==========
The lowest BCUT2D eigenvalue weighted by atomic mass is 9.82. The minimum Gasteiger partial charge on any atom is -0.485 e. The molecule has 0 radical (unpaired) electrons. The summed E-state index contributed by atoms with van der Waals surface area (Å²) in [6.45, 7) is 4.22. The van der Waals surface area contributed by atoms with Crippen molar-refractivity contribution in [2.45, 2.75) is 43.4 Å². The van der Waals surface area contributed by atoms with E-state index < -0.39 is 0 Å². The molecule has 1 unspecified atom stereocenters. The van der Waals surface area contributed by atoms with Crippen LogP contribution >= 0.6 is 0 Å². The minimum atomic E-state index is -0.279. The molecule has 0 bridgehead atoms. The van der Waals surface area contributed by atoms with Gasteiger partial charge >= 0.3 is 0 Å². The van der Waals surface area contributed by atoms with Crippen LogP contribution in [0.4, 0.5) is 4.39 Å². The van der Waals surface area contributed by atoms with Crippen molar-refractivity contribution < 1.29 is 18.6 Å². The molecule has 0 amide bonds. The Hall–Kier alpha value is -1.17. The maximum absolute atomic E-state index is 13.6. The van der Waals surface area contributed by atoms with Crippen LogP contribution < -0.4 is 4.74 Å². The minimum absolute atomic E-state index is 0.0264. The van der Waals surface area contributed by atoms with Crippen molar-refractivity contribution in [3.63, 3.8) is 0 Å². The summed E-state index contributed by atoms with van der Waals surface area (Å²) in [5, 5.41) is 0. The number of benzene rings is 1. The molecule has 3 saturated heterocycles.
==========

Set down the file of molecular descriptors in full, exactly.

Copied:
The lowest BCUT2D eigenvalue weighted by atomic mass is 9.82. The minimum Gasteiger partial charge on any atom is -0.485 e. The molecule has 0 radical (unpaired) electrons. The summed E-state index contributed by atoms with van der Waals surface area (Å²) in [6.45, 7) is 4.22. The van der Waals surface area contributed by atoms with Crippen molar-refractivity contribution in [2.45, 2.75) is 43.4 Å². The van der Waals surface area contributed by atoms with E-state index < -0.39 is 0 Å². The molecule has 1 unspecified atom stereocenters. The van der Waals surface area contributed by atoms with Crippen LogP contribution >= 0.6 is 0 Å². The minimum atomic E-state index is -0.279. The molecule has 0 bridgehead atoms. The van der Waals surface area contributed by atoms with Gasteiger partial charge >= 0.3 is 0 Å². The van der Waals surface area contributed by atoms with Crippen LogP contribution in [0.4, 0.5) is 4.39 Å². The van der Waals surface area contributed by atoms with Crippen molar-refractivity contribution < 1.29 is 18.6 Å². The molecule has 0 amide bonds. The Hall–Kier alpha value is -1.17. The maximum absolute atomic E-state index is 13.6. The van der Waals surface area contributed by atoms with Crippen LogP contribution < -0.4 is 4.74 Å². The minimum absolute atomic E-state index is 0.0264. The van der Waals surface area contributed by atoms with Crippen molar-refractivity contribution in [3.63, 3.8) is 0 Å². The summed E-state index contributed by atoms with van der Waals surface area (Å²) in [5, 5.41) is 0. The number of benzene rings is 1. The molecule has 3 saturated heterocycles.